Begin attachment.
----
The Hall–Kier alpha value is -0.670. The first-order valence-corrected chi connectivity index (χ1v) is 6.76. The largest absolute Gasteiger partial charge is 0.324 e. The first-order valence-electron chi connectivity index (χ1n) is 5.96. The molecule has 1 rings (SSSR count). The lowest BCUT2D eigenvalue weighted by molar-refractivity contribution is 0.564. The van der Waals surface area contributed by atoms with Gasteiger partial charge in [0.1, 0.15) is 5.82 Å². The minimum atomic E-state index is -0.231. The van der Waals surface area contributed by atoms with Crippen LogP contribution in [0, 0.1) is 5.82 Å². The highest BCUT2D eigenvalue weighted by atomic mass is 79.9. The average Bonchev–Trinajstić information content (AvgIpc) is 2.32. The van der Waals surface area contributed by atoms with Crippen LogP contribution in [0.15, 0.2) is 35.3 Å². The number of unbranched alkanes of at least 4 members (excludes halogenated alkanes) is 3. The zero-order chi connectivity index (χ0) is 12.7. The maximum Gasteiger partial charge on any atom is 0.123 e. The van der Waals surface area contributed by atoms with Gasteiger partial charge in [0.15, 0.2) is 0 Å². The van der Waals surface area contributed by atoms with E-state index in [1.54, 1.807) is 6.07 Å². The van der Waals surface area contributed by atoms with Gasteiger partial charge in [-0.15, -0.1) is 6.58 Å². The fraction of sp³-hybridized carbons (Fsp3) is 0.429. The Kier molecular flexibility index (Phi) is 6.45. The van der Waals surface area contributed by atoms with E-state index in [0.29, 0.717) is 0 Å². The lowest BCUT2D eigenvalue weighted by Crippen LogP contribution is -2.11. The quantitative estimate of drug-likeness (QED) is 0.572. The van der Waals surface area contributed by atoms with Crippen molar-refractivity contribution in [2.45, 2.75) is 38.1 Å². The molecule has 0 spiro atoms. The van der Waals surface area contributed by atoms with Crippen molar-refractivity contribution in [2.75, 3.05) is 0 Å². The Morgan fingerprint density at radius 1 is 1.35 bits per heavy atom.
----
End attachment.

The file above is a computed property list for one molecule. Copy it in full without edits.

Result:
The Hall–Kier alpha value is -0.670. The first-order valence-corrected chi connectivity index (χ1v) is 6.76. The largest absolute Gasteiger partial charge is 0.324 e. The first-order valence-electron chi connectivity index (χ1n) is 5.96. The molecule has 1 rings (SSSR count). The lowest BCUT2D eigenvalue weighted by molar-refractivity contribution is 0.564. The van der Waals surface area contributed by atoms with Gasteiger partial charge in [0.1, 0.15) is 5.82 Å². The minimum atomic E-state index is -0.231. The van der Waals surface area contributed by atoms with Crippen LogP contribution in [0, 0.1) is 5.82 Å². The highest BCUT2D eigenvalue weighted by atomic mass is 79.9. The average Bonchev–Trinajstić information content (AvgIpc) is 2.32. The van der Waals surface area contributed by atoms with Crippen LogP contribution in [0.15, 0.2) is 35.3 Å². The number of unbranched alkanes of at least 4 members (excludes halogenated alkanes) is 3. The zero-order chi connectivity index (χ0) is 12.7. The maximum Gasteiger partial charge on any atom is 0.123 e. The van der Waals surface area contributed by atoms with Gasteiger partial charge in [0.15, 0.2) is 0 Å². The van der Waals surface area contributed by atoms with E-state index in [1.54, 1.807) is 6.07 Å². The van der Waals surface area contributed by atoms with Gasteiger partial charge in [-0.15, -0.1) is 6.58 Å². The fraction of sp³-hybridized carbons (Fsp3) is 0.429. The Kier molecular flexibility index (Phi) is 6.45. The van der Waals surface area contributed by atoms with E-state index in [0.29, 0.717) is 0 Å². The lowest BCUT2D eigenvalue weighted by Crippen LogP contribution is -2.11. The quantitative estimate of drug-likeness (QED) is 0.572. The van der Waals surface area contributed by atoms with Crippen molar-refractivity contribution in [2.45, 2.75) is 38.1 Å². The molecule has 0 spiro atoms. The van der Waals surface area contributed by atoms with Crippen molar-refractivity contribution in [2.75, 3.05) is 0 Å². The Morgan fingerprint density at radius 1 is 1.35 bits per heavy atom.